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1866, Alar...

John Coborrie Ihrgest of New York

(ob. 6. 1830.)
3 vel.


. 36

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Dear Sir, I TAVING reviewed these Sheets 11 with some care, I beg leave to put them into your hands, as a testimony of the respect I bear you; and, for the time that such things may have the fortune to live, as a monument of our friendship. .

a 3 . You

You see, by the turn of this address, you have nothing to fear from that offensive adulation, which has fo much dishonoured Letters. You and I have lived together on other terms. And I should be ashamed to offer you even such a trifle as this, in a manner that would give you a right to think meanly of its author.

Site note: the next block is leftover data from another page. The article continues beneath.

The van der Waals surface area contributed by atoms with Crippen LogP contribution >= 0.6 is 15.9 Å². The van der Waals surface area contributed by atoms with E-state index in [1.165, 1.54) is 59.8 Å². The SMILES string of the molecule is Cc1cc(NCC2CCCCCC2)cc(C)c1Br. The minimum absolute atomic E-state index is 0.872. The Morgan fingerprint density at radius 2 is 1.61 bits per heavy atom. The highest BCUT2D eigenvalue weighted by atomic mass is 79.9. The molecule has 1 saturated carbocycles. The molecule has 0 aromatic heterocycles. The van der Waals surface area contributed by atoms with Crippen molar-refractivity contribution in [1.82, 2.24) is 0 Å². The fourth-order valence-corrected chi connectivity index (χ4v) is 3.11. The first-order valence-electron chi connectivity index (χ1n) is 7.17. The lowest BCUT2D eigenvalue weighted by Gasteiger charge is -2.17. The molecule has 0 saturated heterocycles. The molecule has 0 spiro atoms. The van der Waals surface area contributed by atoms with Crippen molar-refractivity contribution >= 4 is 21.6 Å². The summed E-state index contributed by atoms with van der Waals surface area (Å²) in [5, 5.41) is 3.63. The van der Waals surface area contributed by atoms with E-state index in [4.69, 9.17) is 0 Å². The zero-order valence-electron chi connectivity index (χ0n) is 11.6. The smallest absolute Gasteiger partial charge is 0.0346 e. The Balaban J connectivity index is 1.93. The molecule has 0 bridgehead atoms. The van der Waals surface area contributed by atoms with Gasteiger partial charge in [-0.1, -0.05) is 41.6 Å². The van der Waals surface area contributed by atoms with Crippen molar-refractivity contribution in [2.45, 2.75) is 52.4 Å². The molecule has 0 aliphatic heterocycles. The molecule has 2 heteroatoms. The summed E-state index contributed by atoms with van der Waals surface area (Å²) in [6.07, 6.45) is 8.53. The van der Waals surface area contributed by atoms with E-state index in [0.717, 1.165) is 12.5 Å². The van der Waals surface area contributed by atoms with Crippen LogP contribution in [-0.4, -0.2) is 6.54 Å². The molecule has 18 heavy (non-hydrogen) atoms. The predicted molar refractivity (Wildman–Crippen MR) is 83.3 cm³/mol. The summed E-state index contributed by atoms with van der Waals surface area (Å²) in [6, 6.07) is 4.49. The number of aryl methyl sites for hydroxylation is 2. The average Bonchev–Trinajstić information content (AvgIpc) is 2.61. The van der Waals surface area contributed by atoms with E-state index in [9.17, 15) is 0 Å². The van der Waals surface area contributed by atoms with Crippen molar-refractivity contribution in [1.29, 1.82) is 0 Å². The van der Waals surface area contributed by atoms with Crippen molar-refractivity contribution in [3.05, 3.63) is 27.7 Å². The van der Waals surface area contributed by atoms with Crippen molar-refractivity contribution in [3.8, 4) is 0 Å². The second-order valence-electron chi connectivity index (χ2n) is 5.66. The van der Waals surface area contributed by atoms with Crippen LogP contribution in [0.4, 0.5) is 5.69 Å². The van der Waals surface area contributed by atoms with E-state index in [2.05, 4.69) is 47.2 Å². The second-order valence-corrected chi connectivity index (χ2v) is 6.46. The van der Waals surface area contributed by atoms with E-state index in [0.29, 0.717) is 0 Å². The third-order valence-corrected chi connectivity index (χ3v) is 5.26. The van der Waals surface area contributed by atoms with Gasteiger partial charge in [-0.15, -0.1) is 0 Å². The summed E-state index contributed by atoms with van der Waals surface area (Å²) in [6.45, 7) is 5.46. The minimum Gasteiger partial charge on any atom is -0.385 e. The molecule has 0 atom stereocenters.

Your extreme delicacy allows me to say nothing of my obligations, which otherwise would demand my warmest acknowledgments. For your constant favour has followed me in all ways, in which you could contrive to express it. And indeed I have never known any man more sensible to the good offices of his friends, and even to their good intentions, or more disposed, by every proper method, to acknowledge them. But you much over-rate the little services, which it has been in my power to render to you. I had the


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